Andrews told OCE interviewers that he believed the trip to be a bona fide campaign expense because the individual getting married was part of a group of people that he "tried to cultivate" relationships with who might be of professional benefit in the future.
"My thought was that, you know, enriching and broadening this relationship would make him more likely to help me in the future if I asked him, or help the leadership PAC if I asked him," Andrews said during an OCE interview.
The OCE report also describes a party held at the Andrews residence last summer to celebrate both his campaign and his daughter's high school graduation. Some of the costs for the event were billed to the Andrews for Congress campaign.
Andrews also took at least six trips to Los Angeles last year with his daughter, which were covered by his campaign account and the leadership PAC. Though his daughter told a witness she was there to do "some music recording," Andrews said she was there because she was "old enough to be helpful with some of the things that campaign volunteers usually do."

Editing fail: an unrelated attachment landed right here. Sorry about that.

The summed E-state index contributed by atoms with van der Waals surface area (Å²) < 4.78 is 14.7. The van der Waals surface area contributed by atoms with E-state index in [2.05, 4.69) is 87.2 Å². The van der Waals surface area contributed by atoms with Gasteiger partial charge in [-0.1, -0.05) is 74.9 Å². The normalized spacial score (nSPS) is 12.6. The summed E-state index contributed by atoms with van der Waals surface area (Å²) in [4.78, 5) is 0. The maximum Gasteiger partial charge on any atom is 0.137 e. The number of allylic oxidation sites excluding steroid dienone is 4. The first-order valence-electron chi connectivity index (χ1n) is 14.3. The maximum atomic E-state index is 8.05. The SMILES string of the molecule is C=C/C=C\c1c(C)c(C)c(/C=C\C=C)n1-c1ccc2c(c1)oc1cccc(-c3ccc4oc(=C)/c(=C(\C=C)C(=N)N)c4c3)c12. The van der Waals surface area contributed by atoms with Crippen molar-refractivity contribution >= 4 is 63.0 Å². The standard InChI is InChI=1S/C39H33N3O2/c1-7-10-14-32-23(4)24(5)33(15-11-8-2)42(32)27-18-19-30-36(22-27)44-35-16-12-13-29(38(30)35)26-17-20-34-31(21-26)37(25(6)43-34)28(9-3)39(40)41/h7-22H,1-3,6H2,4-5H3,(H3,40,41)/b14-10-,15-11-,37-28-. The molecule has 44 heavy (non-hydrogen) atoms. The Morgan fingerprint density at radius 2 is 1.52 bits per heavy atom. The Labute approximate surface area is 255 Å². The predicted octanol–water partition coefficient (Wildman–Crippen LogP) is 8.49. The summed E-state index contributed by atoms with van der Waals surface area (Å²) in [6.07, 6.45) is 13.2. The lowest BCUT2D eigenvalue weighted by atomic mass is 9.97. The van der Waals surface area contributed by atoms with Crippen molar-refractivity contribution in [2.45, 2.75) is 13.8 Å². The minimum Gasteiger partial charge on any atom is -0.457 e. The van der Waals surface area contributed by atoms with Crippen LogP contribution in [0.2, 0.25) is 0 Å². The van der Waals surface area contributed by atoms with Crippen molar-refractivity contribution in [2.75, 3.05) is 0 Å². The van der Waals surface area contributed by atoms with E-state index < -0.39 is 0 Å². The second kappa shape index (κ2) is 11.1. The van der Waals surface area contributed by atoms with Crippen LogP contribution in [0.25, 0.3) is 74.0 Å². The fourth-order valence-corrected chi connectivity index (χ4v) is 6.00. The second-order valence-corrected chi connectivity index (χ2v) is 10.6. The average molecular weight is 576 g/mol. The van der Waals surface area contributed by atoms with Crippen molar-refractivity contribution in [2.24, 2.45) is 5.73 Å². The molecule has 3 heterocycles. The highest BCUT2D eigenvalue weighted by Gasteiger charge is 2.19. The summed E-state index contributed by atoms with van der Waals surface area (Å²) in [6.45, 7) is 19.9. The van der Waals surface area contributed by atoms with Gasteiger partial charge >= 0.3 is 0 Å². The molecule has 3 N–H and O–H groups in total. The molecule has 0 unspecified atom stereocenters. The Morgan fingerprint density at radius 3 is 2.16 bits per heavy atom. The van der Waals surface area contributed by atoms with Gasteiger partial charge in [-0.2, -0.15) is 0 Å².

Along with the statement released today, Andrews provided reporters with a legal summary of his defense. It emphasizes that the money in question was from political campaign accounts and not taxpayer funds, that the case originated based on allegations made by political adversaries and that candidates' families often attend campaign-related events. Even so, Andrews made the "political judgment" to return funds used for the wedding to avoid even the perception of wrongdoing, the background information said.
The committee's review of the case will continue as a Rule 18(a) investigation, a preliminary stage of inquiry that allows it to gather information until a formal investigative subcommittee has been formed. It is the final time the committee will likely comment on the matter unless it empanels a subcommittee or dismisses the case.
Vice President Joe Biden waits to conduct a mock swearing-in ceremony with Sen. Brian Schatz, D-Hawaii, in the Capitol's Old Senate Chamber, December 2, 2014. Schatz was sworn in to serve the remainder of his term since he was appointed to the seat after Sen. Daniel Inouye, D-Hawaii, passed away.